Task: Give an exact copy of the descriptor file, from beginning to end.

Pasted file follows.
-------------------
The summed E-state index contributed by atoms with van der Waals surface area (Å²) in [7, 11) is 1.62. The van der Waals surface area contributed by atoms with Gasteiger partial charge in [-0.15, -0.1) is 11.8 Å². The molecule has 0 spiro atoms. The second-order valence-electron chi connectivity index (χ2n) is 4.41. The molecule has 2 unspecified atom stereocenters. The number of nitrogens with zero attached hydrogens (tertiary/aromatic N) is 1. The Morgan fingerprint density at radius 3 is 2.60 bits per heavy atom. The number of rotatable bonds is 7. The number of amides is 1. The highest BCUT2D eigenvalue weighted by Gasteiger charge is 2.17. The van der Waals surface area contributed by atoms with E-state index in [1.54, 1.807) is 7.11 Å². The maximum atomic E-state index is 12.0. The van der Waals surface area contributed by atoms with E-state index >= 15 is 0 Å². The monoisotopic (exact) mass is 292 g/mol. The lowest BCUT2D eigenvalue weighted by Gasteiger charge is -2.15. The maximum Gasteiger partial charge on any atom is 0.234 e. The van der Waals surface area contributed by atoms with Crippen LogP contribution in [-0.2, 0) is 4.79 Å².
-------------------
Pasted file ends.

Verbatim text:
The summed E-state index contributed by atoms with van der Waals surface area (Å²) in [7, 11) is 1.62. The van der Waals surface area contributed by atoms with Gasteiger partial charge in [-0.15, -0.1) is 11.8 Å². The molecule has 0 spiro atoms. The second-order valence-electron chi connectivity index (χ2n) is 4.41. The molecule has 2 unspecified atom stereocenters. The number of nitrogens with zero attached hydrogens (tertiary/aromatic N) is 1. The Morgan fingerprint density at radius 3 is 2.60 bits per heavy atom. The number of rotatable bonds is 7. The number of amides is 1. The highest BCUT2D eigenvalue weighted by Gasteiger charge is 2.17. The van der Waals surface area contributed by atoms with E-state index in [1.54, 1.807) is 7.11 Å². The maximum atomic E-state index is 12.0. The van der Waals surface area contributed by atoms with E-state index >= 15 is 0 Å². The monoisotopic (exact) mass is 292 g/mol. The lowest BCUT2D eigenvalue weighted by Gasteiger charge is -2.15. The maximum Gasteiger partial charge on any atom is 0.234 e. The van der Waals surface area contributed by atoms with Crippen LogP contribution in [-0.2, 0) is 4.79 Å².